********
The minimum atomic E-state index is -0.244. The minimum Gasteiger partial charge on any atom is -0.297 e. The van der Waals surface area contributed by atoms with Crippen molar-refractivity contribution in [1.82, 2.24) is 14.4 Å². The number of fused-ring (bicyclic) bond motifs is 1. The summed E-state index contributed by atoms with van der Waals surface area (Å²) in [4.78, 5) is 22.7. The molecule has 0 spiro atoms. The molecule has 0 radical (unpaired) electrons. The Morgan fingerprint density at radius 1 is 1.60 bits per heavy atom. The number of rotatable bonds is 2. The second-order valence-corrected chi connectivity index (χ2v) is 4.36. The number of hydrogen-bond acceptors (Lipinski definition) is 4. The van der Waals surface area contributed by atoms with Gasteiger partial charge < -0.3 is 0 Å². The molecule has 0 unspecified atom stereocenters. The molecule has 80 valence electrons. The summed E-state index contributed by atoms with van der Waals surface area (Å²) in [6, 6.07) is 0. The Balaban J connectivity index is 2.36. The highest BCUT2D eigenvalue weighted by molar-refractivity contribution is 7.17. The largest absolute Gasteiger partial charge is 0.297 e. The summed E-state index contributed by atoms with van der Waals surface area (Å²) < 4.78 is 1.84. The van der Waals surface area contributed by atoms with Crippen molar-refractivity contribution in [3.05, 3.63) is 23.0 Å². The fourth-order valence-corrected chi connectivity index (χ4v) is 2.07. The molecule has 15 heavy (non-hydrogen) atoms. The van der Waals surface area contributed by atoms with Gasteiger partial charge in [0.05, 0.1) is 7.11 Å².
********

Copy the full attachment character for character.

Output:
The minimum atomic E-state index is -0.244. The minimum Gasteiger partial charge on any atom is -0.297 e. The van der Waals surface area contributed by atoms with Crippen molar-refractivity contribution in [1.82, 2.24) is 14.4 Å². The number of fused-ring (bicyclic) bond motifs is 1. The summed E-state index contributed by atoms with van der Waals surface area (Å²) in [4.78, 5) is 22.7. The molecule has 0 spiro atoms. The molecule has 0 radical (unpaired) electrons. The Morgan fingerprint density at radius 1 is 1.60 bits per heavy atom. The number of rotatable bonds is 2. The second-order valence-corrected chi connectivity index (χ2v) is 4.36. The number of hydrogen-bond acceptors (Lipinski definition) is 4. The van der Waals surface area contributed by atoms with Gasteiger partial charge < -0.3 is 0 Å². The molecule has 0 unspecified atom stereocenters. The molecule has 80 valence electrons. The summed E-state index contributed by atoms with van der Waals surface area (Å²) in [6, 6.07) is 0. The Balaban J connectivity index is 2.36. The highest BCUT2D eigenvalue weighted by molar-refractivity contribution is 7.17. The largest absolute Gasteiger partial charge is 0.297 e. The summed E-state index contributed by atoms with van der Waals surface area (Å²) < 4.78 is 1.84. The van der Waals surface area contributed by atoms with Crippen molar-refractivity contribution in [3.05, 3.63) is 23.0 Å². The fourth-order valence-corrected chi connectivity index (χ4v) is 2.07. The molecule has 15 heavy (non-hydrogen) atoms. The van der Waals surface area contributed by atoms with Gasteiger partial charge in [0.05, 0.1) is 7.11 Å².